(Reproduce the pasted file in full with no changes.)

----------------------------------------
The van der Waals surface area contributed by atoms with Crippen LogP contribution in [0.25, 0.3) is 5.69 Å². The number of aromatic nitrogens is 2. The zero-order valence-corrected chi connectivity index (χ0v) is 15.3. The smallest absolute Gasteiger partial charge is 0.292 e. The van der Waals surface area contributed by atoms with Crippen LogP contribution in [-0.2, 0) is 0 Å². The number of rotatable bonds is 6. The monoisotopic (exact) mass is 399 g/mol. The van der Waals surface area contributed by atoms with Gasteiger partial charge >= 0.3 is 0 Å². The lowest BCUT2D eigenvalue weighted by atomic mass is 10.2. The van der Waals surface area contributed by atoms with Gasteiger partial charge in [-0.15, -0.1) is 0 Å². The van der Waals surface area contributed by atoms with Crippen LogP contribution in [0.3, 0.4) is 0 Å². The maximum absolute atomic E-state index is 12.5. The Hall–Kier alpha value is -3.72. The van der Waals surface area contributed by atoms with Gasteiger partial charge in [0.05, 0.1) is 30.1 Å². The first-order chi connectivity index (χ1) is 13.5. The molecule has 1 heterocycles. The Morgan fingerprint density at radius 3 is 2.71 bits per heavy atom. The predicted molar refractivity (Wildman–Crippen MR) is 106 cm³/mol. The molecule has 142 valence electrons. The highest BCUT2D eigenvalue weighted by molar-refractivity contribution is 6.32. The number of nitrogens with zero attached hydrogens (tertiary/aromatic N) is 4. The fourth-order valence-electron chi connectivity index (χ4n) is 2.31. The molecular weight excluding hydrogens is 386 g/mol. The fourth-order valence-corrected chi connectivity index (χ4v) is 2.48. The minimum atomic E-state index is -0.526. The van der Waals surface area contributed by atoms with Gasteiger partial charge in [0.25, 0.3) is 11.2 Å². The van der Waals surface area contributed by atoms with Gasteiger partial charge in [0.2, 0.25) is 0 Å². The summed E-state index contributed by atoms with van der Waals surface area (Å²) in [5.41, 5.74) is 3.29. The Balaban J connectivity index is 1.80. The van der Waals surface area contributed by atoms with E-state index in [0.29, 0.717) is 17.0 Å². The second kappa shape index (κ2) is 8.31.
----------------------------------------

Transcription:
The van der Waals surface area contributed by atoms with Crippen LogP contribution in [0.25, 0.3) is 5.69 Å². The number of aromatic nitrogens is 2. The zero-order valence-corrected chi connectivity index (χ0v) is 15.3. The smallest absolute Gasteiger partial charge is 0.292 e. The van der Waals surface area contributed by atoms with Crippen LogP contribution in [-0.2, 0) is 0 Å². The number of rotatable bonds is 6. The monoisotopic (exact) mass is 399 g/mol. The van der Waals surface area contributed by atoms with Gasteiger partial charge >= 0.3 is 0 Å². The lowest BCUT2D eigenvalue weighted by atomic mass is 10.2. The van der Waals surface area contributed by atoms with Gasteiger partial charge in [-0.15, -0.1) is 0 Å². The van der Waals surface area contributed by atoms with Crippen LogP contribution in [0.3, 0.4) is 0 Å². The maximum absolute atomic E-state index is 12.5. The Hall–Kier alpha value is -3.72. The van der Waals surface area contributed by atoms with Gasteiger partial charge in [0.05, 0.1) is 30.1 Å². The first-order chi connectivity index (χ1) is 13.5. The molecule has 1 heterocycles. The Morgan fingerprint density at radius 3 is 2.71 bits per heavy atom. The predicted molar refractivity (Wildman–Crippen MR) is 106 cm³/mol. The molecule has 142 valence electrons. The highest BCUT2D eigenvalue weighted by molar-refractivity contribution is 6.32. The number of nitrogens with zero attached hydrogens (tertiary/aromatic N) is 4. The fourth-order valence-electron chi connectivity index (χ4n) is 2.31. The molecular weight excluding hydrogens is 386 g/mol. The fourth-order valence-corrected chi connectivity index (χ4v) is 2.48. The minimum atomic E-state index is -0.526. The van der Waals surface area contributed by atoms with Gasteiger partial charge in [0.25, 0.3) is 11.2 Å². The van der Waals surface area contributed by atoms with Gasteiger partial charge in [0.2, 0.25) is 0 Å². The summed E-state index contributed by atoms with van der Waals surface area (Å²) in [5.41, 5.74) is 3.29. The Balaban J connectivity index is 1.80. The van der Waals surface area contributed by atoms with E-state index in [0.29, 0.717) is 17.0 Å². The second kappa shape index (κ2) is 8.31.